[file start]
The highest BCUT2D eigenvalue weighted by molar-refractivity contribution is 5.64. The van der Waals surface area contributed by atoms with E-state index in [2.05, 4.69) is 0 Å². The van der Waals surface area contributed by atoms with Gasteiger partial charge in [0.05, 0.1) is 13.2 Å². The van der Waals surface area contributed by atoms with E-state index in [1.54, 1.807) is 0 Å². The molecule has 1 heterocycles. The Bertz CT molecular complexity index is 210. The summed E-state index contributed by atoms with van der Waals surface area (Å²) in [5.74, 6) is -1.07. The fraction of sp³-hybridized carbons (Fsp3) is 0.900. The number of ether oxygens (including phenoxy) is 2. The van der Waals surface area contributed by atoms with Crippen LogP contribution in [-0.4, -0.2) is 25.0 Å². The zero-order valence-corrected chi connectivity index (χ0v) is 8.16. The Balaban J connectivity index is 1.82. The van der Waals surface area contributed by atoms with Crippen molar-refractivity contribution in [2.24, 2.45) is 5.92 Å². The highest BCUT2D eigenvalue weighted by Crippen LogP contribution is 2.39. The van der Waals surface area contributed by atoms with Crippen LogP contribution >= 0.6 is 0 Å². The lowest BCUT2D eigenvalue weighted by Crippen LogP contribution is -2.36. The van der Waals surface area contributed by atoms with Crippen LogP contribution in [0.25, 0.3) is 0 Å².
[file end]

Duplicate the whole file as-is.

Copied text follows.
The highest BCUT2D eigenvalue weighted by molar-refractivity contribution is 5.64. The van der Waals surface area contributed by atoms with E-state index in [2.05, 4.69) is 0 Å². The van der Waals surface area contributed by atoms with Gasteiger partial charge in [0.05, 0.1) is 13.2 Å². The van der Waals surface area contributed by atoms with E-state index in [1.54, 1.807) is 0 Å². The molecule has 1 heterocycles. The Bertz CT molecular complexity index is 210. The summed E-state index contributed by atoms with van der Waals surface area (Å²) in [5.74, 6) is -1.07. The fraction of sp³-hybridized carbons (Fsp3) is 0.900. The number of ether oxygens (including phenoxy) is 2. The van der Waals surface area contributed by atoms with Crippen LogP contribution in [-0.4, -0.2) is 25.0 Å². The zero-order valence-corrected chi connectivity index (χ0v) is 8.16. The Balaban J connectivity index is 1.82. The van der Waals surface area contributed by atoms with Crippen molar-refractivity contribution in [2.24, 2.45) is 5.92 Å². The highest BCUT2D eigenvalue weighted by Crippen LogP contribution is 2.39. The van der Waals surface area contributed by atoms with Crippen LogP contribution >= 0.6 is 0 Å². The lowest BCUT2D eigenvalue weighted by Crippen LogP contribution is -2.36. The van der Waals surface area contributed by atoms with Crippen LogP contribution in [0.25, 0.3) is 0 Å².